Now that my kids are getting older, my wife and I are excited to share some Christmas traditions with them, like decorating the tree, driving around to see the lights, and watching “A Christmas Story” over and over again until you can recite the entire movie. Backwards.
This year we started a brand-new tradition by taking my daughter and my niece to see “The Nutcracker.”
The basic plot of “The Nutcracker” is a little hard to follow. I know that there’s this scary magician uncle guy who comes to a Christmas party bearing gifts, one of which is a nutcracker. Oh joy. But after that it all gets a little fuzzy. By the time the giant Nutcracker was dueling it out with the dreaded Mouse King, I wondered if the original author of the story might have been snacking on mushrooms while he wrote it.
During the intermission I got in line to buy a bottle of water for my wife and, inevitably, bought two glasses of wine as well. I had already paid when I realized that I wasn’t permitted to bring the drinks back to my seat. Apparently the Benedum Center is aware of my wine-spilling tendencies. For a moment I considered chugging both glasses rather than abandoning them. Classy. But then I saw a sign that said you were allowed to bring drinks into the show as long as you purchased a plastic sippy cup for $3 dollars. Crisis averted.
At one point during the second act, a merry-go-round-like contraption descended from the top of the stage and a bunch of kids came out riding what were supposed to be carousel horses. Magically, the toy horses and their riders glided around the stage in perfect unison. As I sat there, sipping cabernet through a plastic straw, I pondered this mystery. Maybe there were giant magnets under the stage pulling the horses along? Maybe they were remote controlled? It took a while, but I finally realized that the riders’ legs were actually inside the horses and not on the outside as they appeared to be.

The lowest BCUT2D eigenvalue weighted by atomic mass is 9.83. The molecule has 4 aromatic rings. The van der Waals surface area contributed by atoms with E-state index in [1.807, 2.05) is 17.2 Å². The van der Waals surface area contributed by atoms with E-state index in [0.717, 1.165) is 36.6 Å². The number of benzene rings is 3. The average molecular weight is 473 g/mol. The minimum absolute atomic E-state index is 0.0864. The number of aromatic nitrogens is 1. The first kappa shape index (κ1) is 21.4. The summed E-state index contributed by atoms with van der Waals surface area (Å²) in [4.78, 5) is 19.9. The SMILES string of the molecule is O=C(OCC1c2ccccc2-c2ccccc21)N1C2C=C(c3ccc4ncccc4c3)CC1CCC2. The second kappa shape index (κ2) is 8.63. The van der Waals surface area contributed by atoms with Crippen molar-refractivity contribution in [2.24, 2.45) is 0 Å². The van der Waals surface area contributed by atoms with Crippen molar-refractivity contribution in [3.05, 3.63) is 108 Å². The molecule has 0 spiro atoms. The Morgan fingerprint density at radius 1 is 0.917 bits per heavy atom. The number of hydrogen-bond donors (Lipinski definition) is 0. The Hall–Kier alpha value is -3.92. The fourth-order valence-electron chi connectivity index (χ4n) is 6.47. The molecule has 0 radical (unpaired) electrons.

Give me a break. It was dark in there.
Every once in a while during the show, I’d peer over at my daughter, who seemed happily entranced by the production. At one point, though, she asked if it was dark outside, concerned that her bedtime might be soon approaching. “Not in the movies,” she said. “I mean in the REAL outside?” I took another sip of wine, happy that I wasn’t the only confused member of my family.
I’m not sure why I enjoy “The Nutcracker” so, considering the many years agonized through my sisters’ ballet practices and recitals. But sitting there with three of my favorite girls at my side, listening to the soothing notes of the “Dance of the Sugar Plum Fairy”, I couldn’t help but feel totally at ease and filled with the Christmas spirit.
I also couldn’t help but think about Tetris.
Following the show we had dinner across the street at a popular Italian restaurant, which, according to the many photos on the wall, had been patronized by such luminaries as TV weatherman Kevin Benson, Barney the purple dinosaur, Robert Goulet, and amusement park tycoon Roy Walley. “Just think,” I said, enjoying a plate of bowties in meat sauce, “this very fork may have been inside Barney’s mouth!” It was a real possibility.
Watching my niece and daughter get lost in that magical tale of Christmases past reminded me of what the holiday season is really all about, and I’m hoping that “The Nutcracker” can be a cherished family tradition for us for years to come.
Of course, from now on, I’ll bring my own sippy cup.
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